If Jesus’ greatest commandment was: “Love the Lord your God with all your heart, soul and mind, and Love your neighbor as yourself” (which he called equal–in other words, you can’t have one without the other), then…

Are we really following the commandment of God?

I mean, if we are to love our neighbor as ourselves, and we truly believe there will be people burning in hell for all eternity…

Then, shouldn’t we be dropping every single thing on earth to make sure this doesn’t happen?

But we don’t.

And I have a theory as to why:

It is my belief that deep down, none of us truly believes that a part of God’s creation burns for eternity in a literal hell.

Many of us, thirsty for Earthly justice want people to. It would certainly make sense that the “bad” people would go to hell and the “good” people to heaven, right?

But…to what degree?

To the Catholic, it depends on whether or not you have lived a life complicit with the Catholic Church’s doctrine of sanctification.

To the Presbyterian, it depends on whether or not you’re one of God’s chosen.

To the Baptist, it depends on whether you’ve made the altar call to “accept Christ” into your heart.

To the Methodist…

To the Church of Christ…

What’s the truth?

If we’re going to actually believe this Jesus-thing, it might be a good idea to really deep dive into the history behind what we’re believing.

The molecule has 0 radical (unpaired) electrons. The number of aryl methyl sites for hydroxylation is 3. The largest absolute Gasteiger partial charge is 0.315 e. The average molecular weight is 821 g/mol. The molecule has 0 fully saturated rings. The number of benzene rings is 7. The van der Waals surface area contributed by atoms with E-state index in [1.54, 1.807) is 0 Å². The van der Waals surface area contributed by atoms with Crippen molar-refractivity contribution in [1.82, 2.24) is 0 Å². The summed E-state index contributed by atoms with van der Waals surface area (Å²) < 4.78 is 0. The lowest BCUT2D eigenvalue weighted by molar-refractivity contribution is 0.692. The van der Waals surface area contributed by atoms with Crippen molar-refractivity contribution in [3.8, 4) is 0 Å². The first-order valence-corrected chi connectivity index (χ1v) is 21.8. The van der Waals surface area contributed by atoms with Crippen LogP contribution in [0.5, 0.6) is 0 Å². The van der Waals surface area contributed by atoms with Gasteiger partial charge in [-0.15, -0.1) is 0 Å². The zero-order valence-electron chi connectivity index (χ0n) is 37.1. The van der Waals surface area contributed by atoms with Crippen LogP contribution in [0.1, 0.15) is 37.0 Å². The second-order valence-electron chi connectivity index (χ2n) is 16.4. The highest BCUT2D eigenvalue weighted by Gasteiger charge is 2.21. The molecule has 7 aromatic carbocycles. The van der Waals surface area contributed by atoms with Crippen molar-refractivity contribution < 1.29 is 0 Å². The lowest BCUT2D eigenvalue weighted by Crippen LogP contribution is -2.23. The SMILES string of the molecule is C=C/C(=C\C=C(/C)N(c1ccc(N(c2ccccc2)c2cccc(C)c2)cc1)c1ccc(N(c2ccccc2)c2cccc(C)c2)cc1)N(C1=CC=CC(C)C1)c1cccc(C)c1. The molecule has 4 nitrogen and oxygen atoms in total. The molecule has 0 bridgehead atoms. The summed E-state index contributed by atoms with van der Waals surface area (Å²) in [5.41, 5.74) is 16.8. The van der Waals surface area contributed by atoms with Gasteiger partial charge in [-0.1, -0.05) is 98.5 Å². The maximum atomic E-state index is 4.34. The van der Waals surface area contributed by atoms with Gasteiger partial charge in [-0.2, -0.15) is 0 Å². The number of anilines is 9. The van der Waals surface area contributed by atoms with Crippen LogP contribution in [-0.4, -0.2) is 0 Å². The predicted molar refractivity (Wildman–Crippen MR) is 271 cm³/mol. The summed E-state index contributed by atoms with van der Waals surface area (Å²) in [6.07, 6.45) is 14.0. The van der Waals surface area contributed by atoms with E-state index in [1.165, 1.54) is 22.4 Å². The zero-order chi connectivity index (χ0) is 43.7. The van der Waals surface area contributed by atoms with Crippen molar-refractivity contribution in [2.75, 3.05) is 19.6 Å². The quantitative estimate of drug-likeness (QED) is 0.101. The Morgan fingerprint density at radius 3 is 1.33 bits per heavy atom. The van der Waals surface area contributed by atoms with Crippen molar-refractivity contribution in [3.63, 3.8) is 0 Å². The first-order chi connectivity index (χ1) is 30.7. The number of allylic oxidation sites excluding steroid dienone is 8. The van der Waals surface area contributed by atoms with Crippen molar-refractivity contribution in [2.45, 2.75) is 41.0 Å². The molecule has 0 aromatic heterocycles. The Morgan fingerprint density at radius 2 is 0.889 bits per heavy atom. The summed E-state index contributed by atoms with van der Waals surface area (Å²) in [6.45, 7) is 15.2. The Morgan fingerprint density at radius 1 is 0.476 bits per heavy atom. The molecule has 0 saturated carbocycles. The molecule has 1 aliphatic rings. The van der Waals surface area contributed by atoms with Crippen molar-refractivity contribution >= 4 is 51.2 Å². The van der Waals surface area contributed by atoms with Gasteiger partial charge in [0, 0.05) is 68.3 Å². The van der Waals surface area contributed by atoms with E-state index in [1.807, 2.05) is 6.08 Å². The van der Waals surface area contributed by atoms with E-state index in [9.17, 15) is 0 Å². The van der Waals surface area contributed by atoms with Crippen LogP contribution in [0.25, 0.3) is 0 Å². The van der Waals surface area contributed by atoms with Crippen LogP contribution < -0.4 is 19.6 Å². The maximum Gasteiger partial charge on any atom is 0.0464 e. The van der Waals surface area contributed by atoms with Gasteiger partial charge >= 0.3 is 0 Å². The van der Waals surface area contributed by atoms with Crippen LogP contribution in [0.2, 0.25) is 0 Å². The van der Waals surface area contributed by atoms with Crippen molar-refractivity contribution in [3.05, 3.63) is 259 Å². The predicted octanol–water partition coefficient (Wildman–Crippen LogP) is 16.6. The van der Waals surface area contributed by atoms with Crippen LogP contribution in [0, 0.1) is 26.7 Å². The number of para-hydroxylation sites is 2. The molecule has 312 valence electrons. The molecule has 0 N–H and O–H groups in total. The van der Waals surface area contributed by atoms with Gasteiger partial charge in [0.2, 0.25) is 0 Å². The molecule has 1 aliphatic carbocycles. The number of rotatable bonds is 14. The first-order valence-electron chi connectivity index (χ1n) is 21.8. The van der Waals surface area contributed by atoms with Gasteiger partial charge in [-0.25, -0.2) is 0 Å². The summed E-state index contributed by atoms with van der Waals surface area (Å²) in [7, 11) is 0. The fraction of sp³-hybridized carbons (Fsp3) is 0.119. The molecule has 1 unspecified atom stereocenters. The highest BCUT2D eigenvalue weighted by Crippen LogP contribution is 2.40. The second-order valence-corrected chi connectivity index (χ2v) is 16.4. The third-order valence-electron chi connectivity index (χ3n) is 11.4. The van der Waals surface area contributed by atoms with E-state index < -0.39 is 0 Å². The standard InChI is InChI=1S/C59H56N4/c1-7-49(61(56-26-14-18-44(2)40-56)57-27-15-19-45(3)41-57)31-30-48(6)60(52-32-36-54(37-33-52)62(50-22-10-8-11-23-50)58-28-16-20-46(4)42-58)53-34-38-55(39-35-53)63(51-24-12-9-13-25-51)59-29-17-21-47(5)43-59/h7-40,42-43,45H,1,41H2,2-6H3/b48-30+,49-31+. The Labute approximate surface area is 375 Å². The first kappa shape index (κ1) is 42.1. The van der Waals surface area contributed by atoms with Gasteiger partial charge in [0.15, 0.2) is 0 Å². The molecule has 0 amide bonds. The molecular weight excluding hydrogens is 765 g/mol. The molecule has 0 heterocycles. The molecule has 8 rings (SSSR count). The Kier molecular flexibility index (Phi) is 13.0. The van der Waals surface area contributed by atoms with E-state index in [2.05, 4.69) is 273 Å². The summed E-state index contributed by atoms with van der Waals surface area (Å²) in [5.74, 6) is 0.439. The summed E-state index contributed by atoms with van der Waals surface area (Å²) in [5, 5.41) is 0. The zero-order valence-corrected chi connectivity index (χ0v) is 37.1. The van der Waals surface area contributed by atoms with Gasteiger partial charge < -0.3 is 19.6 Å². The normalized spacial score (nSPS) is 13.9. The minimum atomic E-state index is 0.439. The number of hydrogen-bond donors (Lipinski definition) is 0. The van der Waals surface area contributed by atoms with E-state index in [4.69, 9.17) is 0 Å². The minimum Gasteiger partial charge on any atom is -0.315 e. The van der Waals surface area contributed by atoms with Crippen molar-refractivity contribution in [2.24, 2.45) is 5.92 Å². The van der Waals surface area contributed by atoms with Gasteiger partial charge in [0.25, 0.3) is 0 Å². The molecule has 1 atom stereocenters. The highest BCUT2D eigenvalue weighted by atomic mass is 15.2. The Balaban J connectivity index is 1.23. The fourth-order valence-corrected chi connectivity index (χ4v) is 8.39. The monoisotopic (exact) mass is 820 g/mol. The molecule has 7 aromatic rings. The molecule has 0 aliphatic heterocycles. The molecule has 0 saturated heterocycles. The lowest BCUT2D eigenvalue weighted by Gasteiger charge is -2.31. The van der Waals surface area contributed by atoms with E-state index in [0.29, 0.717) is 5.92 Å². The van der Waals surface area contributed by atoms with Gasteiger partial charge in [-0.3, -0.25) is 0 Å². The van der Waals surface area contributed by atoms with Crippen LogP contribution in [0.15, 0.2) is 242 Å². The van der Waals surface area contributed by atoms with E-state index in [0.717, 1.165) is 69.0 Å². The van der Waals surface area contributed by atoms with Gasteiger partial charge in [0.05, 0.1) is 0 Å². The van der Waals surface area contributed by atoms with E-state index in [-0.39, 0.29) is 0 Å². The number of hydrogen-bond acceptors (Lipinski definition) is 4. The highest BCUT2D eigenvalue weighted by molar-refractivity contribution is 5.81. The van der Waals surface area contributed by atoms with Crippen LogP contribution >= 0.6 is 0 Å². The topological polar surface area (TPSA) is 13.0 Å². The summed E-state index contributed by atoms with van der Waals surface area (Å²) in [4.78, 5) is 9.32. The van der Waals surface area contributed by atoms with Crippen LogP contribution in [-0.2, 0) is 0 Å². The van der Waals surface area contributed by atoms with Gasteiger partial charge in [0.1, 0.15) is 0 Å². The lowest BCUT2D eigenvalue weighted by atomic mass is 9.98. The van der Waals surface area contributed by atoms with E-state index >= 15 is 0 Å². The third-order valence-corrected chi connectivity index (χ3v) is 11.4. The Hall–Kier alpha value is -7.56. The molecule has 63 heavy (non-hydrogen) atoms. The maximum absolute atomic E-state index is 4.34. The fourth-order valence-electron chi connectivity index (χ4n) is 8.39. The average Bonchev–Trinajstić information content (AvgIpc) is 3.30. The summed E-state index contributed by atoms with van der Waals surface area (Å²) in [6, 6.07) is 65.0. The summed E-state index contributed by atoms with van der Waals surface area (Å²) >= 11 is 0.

Faith sounds great and all and is an easy way to not have to study history.

But it’s only in studying the origins of our faith–in other words, why we believe the things we do–that we begin to realize so much of what we think is Biblical truth is simply someone’s interpretation of it.

My study of the history of Christianity started innocently enough.

Since the age of thirteen, when I sat on my bed with a Bible and a prayer, I have gone through Seasons of pouring over the “Word.”

I was also raised in church for most of my life. True, my church story is a little wonky, but growing up in the Bible belt, the norm is to attend some sort of church.

However, like most Christians, I took my pastors at their word. I believed my Sunday School teachers knew what they were talking about. I never stopped for a moment to think that really, they were just like me.

It never occurred to me that a pastor going to seminary was a lot like a salesperson being trained to sell a product. They’re not going to tell you the scary parts of Christianity, such as the fact that almost no one agrees on exactly the same version of it.

Or that it took hundreds of years to even really pin down what being a “Christian” meant (and even then, again, there was little to no agreement).

Or that, as years have gone on and we’ve studied more and more the history of our faith, we realize there have been some pretty shady parts of it that have hidden in dark corners for far too long.

It wasn’t until I really researched the historical origins of my faith while preparing to teach medieval history and literature, reading books by a variety of people from all walks of life, liberal and conservative, Protestant and Catholic, Jewish and Christian, that I realized a very important truth:

Everyone interprets the Bible differently. Everyone. Always.

It’s true.